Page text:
As featured in Arable Farming Magazine

Beet tradition meets technology

by Arable Farming Magazine April issue

Morley Farms has carried out trials to consider the application for a camera-guided hoe in sugar beet.

Mechanical weed control in sugar beet is nothing new, but traditional hoeing practice was slow, uncomfortable and an unpopular task.

But with diminishing herbicide options and a new generation of camera-guided hoes on the market, Morley Farms joined forces with Lemken and local New Holland dealer Ernest Doe to evaluate the Steketee hoe in 2020 and 2021.

Based in Norfolk, Morley Farms is run by the Morley Agricultural Foundation, a charity which funds and supports agricultural research and education working with several research organisations including NIAB, British Beet Research Organisation (BBRO), the John Innes Centre and Agrovista.

As well as 30 hectares of plot trials, Morley Farms has a 700ha commercial farm which helps to fund future research.

Farm manager David Jones says: “We could see that with modern tractors and steered hoes, we could achieve higher work rates and it would be a more comfortable operation.

“There’s also the potential to tackle more difficult weeds, such as black-grass, ryegrass, knot-grass or thistles.

Most farms have troublesome weeds of some kind, so a hoe might be a useful tool for sugar beet or other wide drilled crops.”

Specialist Lemken, which acquired Dutch weeding technology specialist Steketee in 2018, supplied a six-metre 12-row EC-Weeder.

This uses the IC-light camera system to detect the rows, processing the images to guide the hoeing elements between them as close as 2cm from the crop, to pull weeds out by their roots.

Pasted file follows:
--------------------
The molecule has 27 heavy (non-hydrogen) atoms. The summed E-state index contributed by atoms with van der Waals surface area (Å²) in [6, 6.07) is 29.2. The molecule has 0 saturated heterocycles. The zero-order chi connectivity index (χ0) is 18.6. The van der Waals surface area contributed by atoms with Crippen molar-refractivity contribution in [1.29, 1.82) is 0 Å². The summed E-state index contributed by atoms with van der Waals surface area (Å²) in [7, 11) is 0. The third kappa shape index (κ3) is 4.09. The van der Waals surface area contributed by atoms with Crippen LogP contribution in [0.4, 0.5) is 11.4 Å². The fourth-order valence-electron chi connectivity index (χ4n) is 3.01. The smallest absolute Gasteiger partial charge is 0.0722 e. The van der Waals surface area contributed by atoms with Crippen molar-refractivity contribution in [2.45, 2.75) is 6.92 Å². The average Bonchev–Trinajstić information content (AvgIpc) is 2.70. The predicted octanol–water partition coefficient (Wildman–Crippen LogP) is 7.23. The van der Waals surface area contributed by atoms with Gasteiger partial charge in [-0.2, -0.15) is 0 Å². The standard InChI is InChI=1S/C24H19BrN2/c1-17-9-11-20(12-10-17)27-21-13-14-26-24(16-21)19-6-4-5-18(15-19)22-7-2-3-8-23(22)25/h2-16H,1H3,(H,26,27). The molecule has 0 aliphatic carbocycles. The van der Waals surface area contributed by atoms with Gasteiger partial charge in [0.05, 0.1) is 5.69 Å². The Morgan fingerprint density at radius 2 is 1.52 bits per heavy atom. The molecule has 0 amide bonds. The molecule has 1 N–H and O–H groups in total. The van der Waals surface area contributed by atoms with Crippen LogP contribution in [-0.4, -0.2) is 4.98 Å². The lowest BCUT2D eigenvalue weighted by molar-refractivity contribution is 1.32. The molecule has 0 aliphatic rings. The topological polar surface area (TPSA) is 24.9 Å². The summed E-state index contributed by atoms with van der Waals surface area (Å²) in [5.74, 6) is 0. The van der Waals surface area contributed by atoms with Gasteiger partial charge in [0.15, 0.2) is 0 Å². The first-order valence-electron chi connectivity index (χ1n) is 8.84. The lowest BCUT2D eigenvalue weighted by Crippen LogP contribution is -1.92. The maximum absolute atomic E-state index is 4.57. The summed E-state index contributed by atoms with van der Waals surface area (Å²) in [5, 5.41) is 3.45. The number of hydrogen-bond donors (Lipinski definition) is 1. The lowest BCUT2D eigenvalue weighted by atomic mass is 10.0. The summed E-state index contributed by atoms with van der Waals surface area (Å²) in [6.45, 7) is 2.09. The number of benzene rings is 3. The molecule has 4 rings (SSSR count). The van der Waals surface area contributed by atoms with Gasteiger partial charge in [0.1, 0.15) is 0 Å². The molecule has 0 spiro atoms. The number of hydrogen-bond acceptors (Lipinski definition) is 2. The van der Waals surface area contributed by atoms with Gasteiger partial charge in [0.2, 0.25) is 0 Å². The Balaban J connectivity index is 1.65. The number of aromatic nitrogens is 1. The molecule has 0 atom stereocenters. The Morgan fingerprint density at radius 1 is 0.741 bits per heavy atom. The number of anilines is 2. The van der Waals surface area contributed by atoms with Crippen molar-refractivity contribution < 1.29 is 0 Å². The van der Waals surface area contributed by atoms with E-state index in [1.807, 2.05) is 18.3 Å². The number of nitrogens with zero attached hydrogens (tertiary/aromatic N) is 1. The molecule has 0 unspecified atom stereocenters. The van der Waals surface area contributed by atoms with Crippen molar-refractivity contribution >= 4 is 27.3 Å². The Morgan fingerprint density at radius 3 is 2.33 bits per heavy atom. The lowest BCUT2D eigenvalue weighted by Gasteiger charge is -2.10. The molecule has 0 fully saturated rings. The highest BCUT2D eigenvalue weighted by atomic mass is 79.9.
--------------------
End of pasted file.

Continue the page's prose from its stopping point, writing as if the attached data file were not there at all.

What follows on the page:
It was powered by a 130hp New Holland T6 on narrow wheels, with the EC-Weeder terminal in the cab displaying the hoeing path.

The outfit was used to hoe selected 24m tramlines and in 2020’s variable crop, to target specific weed patches or different soils and conditions to assess its effectiveness – for subsequent discussion between the parties, which also included BBRO.

“The group was able to consider what would work and what we would change,” says Mr Jones.

“We realised that while the camera system was effective at steering the hoe and accurate in working between the plants, it takes quite a bit of setting up for different sizes of plant and if they vary in the field, has to be adjusted to hoe them accurately.

“While the cameras can pick up the shape and colour of the sugar beet plant, if you do go wrong it’s easy to take out several rows of beet before the operator realises.

You can also easily run beet down at the end of the row.”

Timing is also key as there is a limit to the size of crop that can be hoed – it is only possible until the rows meet.

“But equally it’s hard to set a specific date for hoeing because the conditions have to be right,” adds Mr Jones.

“If the hoe is used in the wet, the narrow wheels on the tractor can cause damage.

In addition, the weeds that are pulled out will simply regenerate.